What is Making Tax Digital?
As software and systems are increasingly on the up, we explore what the use of technology means for businesses, accountants and the industry as a whole.
Starting a business, or even maintaining positive momentum in an established business, can sometimes seem like an uphill struggle. Add to that the necessary financial admin requirements such as your company accounts, tax and payroll – and some days can be overwhelming.
Where’s the accountant in digital accountancy?
Finding the right accountant and developing a positive relationship with them is vital to navigating the accountancy and business landscape.
Most will have experienced the annual panic that ensues when the financial year is coming to an end. The one where for a couple of weeks your accountant becomes your right arm and your best friend. A more permanent relationship is crucial to maximising the benefits of this vital service.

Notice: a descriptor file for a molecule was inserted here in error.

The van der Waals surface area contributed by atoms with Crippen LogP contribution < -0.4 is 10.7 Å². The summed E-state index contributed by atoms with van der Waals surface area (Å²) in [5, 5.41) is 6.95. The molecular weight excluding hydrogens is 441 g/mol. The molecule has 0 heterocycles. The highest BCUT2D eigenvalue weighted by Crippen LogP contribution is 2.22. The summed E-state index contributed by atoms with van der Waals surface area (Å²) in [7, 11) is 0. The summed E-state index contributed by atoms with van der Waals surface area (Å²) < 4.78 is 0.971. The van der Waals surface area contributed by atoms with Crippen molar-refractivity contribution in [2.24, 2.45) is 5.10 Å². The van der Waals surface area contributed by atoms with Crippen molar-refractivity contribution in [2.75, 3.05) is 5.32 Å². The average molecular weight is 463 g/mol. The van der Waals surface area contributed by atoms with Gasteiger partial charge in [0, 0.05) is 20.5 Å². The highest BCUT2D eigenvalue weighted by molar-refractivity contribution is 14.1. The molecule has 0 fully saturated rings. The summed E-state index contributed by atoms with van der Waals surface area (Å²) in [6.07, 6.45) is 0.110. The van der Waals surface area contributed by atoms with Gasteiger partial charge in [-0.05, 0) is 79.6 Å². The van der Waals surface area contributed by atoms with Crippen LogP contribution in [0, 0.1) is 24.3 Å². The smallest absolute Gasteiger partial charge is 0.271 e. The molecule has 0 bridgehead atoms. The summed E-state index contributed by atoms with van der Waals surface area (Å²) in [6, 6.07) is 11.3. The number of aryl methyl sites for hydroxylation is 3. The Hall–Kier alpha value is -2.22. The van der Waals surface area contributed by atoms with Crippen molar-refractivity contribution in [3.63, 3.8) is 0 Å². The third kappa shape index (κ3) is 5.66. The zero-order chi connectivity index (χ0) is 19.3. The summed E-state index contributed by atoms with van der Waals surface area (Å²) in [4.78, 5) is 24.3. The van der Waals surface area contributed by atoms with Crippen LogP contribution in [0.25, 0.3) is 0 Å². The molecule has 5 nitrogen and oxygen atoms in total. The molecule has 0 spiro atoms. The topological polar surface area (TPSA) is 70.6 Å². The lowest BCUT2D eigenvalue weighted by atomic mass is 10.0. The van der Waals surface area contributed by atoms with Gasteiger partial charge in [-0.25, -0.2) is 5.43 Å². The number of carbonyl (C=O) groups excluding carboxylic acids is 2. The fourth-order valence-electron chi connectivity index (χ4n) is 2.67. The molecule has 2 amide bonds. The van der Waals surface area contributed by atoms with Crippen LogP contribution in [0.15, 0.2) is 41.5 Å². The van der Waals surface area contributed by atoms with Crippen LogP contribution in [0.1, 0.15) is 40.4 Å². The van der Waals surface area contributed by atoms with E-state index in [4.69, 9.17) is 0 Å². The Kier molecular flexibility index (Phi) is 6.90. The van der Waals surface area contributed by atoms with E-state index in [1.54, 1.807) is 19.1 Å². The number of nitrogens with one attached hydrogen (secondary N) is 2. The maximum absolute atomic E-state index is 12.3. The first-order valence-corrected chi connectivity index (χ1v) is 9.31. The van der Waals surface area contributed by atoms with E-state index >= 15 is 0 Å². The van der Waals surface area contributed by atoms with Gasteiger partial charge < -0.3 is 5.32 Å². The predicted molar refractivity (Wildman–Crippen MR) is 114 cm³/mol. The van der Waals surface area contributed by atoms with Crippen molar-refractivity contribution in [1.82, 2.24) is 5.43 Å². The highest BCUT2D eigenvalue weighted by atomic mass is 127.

Your accountant should know your business inside out; because only then can they advise on the best financial decisions for you. They should be aware of both your successes and challenges. A great accountant can have a positive influence on not just your finances and business growth, but your wellbeing too.
The government is making positive changes
HMRC has also recognised that the industry can, and should, be modernised to reflect a more comprehensive and contemporary positive relationship with your business’s finances.
First Voice, the online publication of the Federation of Small Businesses, emphasises how accounting software can help new businesses manage their finances more effectively. With this said, it also states that according to research published in 2017, around one in six (16%) of SMEs in the UK still use a manual cash book for their bookkeeping.
In addition, research from UK200 Group, an association of UK chartered accountancy and law firms, shows that 23% of SMEs still use manual records.
HMRC is making these changes in an effort to update current processes and systems to better reflect our use of technology.
The UK government department plans to make the tax system digital by 2020. By 2020, all but a few exceptions, must keep digital records and submit digital VAT returns quarterly.
What exactly is Making Tax Digital?